Thinking of starting up in 2017? Expect some highs, plan for the lows

British people look set to start up businesses at a record-breaking pace in 2017 – figures are expected to exceed more than 2,000 per day*. AXA’s latest study** finds the first year can be an emotional rollercoaster, but also offers reassurance to anyone facing teething problems with a new business.

16 January 2017

Posted in Product

by Daniel O’Byrne (see media contact)

While the financial strains of starting a business are well documented, AXA’s latest survey of entrepreneurs found that the decision can throw up family and emotional difficulties too. Eight in ten of those surveyed said they’d seriously considered quitting at some point in their first year as a result.

Almost a third said the low had come in the form of rows with partners over time or money spent on the business, or finding juggling family and business harder than expected. Women are three times more likely than men to say family pressures discouraged them in the early days.

Thirty seven per cent of entrepreneurs said they’d suffered loneliness or self-doubt so crippling, they’d almost given up. For 14 per cent, a discouraging remark from a contact or loved one had triggered doubts in their ability to run a business.

The good news is that for the vast majority, 87 per cent, these ‘startup blues’ are temporary, with only 13 per cent saying they are still struggling. Seventy-eight per cent of those with businesses over a year old say their family lives have ultimately improved as a result of becoming self-employed, and 83 per cent describe their business as a success.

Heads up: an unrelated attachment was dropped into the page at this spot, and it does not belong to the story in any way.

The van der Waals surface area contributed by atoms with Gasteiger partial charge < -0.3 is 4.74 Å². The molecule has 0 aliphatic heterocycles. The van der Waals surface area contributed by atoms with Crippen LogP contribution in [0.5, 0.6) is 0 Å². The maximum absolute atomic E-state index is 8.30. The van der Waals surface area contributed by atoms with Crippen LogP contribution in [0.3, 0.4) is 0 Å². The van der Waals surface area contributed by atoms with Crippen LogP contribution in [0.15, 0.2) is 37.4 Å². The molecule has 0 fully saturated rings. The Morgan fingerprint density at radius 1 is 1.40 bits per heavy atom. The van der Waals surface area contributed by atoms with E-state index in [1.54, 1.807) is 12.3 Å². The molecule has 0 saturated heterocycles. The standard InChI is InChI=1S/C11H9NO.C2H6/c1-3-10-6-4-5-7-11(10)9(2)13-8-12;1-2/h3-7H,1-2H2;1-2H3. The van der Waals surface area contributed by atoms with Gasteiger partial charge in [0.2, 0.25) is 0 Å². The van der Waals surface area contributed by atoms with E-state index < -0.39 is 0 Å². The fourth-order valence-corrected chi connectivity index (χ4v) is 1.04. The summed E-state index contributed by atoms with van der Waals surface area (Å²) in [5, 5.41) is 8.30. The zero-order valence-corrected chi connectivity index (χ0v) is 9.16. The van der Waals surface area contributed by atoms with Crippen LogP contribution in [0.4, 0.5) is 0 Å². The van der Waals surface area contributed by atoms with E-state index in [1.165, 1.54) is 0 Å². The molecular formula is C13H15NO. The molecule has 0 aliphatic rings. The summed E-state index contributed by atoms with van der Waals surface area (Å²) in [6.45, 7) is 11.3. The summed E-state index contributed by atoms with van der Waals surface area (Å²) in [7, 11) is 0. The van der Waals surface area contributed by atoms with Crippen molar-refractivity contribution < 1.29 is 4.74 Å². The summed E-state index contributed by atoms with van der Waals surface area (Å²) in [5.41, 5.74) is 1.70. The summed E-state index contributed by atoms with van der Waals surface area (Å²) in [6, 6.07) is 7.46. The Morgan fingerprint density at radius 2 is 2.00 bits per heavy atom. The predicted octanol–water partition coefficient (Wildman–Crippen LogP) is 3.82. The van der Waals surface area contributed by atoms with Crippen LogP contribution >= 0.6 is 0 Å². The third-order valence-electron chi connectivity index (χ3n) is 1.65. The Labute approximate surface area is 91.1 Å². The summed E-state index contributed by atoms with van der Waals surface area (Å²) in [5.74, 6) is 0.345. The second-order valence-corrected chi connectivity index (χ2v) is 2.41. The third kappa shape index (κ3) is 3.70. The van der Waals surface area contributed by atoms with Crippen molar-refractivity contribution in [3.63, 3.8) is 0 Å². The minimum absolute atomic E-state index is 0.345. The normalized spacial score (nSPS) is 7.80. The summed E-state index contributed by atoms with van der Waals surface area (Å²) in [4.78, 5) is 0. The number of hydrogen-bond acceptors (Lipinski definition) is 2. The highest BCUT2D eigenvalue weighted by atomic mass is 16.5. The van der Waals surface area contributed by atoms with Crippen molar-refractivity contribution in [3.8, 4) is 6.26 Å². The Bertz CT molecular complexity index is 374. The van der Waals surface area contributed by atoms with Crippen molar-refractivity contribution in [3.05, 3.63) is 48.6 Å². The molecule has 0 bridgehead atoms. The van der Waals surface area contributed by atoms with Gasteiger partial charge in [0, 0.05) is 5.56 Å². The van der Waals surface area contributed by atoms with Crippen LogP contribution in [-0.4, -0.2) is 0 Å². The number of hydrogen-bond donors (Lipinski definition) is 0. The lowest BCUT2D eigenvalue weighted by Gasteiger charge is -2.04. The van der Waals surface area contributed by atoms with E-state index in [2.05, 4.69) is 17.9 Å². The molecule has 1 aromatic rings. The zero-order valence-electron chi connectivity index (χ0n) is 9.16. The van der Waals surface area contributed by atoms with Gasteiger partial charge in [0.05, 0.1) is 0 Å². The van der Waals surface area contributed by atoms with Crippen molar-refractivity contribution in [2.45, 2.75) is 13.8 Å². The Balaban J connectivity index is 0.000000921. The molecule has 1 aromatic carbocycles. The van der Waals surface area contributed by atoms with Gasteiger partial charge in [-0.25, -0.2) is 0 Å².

Three golden rules for startup happiness 

When asked how they’d overcome their lowest point, three golden rules emerged from the interviews with entrepreneurs:

  • Schedule breaks, mealtimes and family time with the same priority as business appointments.

“I had to discipline myself to create a better balance, I now ‘walk to work’ for at least half an hour in the morning, stop for meals religiously and stop circa 18.00 unless there is a real, and I mean real, need to continue.”

  • Talk to other business owners in your field.

“I joined web communities to get advice from people who run cake businesses too. They weren’t in my area so didn’t see me as a rival, and offered a lot of advice and reassurance”.

  • Remember you started out because you are good at something

“At 15, I was told I was an academic failure and I’d never amount to anything followed by periods on the streets and moving from one low-skilled job to another. The day I started a business was the day I made a decision: I do have talents, I do have something to offer and the best is yet to come!”


What you can expect in your first year of business

How long to turn a profit: six to nine months on average

What people live on in the meantime:

  • Savings (37 per cent)
  • Redundancy pay (11 per cent)
  • Day job (22 per cent)
  • Partner’s income (21 per cent)
  • State benefits: 11 per cent

Average take-home pay in first two years: £804 per month.

Average take-home pay by end of fifth year:  £1,664 per month

 

“The emotional rollercoaster of starting your own business is rarely talked about” comments Darrell Sansom, Managing Director at AXA Business Insurance. “But it is very common for you or people close to you to lose faith at some point when your business is in its infancy. Long hours and financial uncertainty affect everyone in the family, so that’s definitely something to plan and prepare for just as much as having a sound business plan. Keep the faith: our research shows that those who persevere do reap the rewards of doing something that truly inspires them every day and getting a good work-life balance too. ”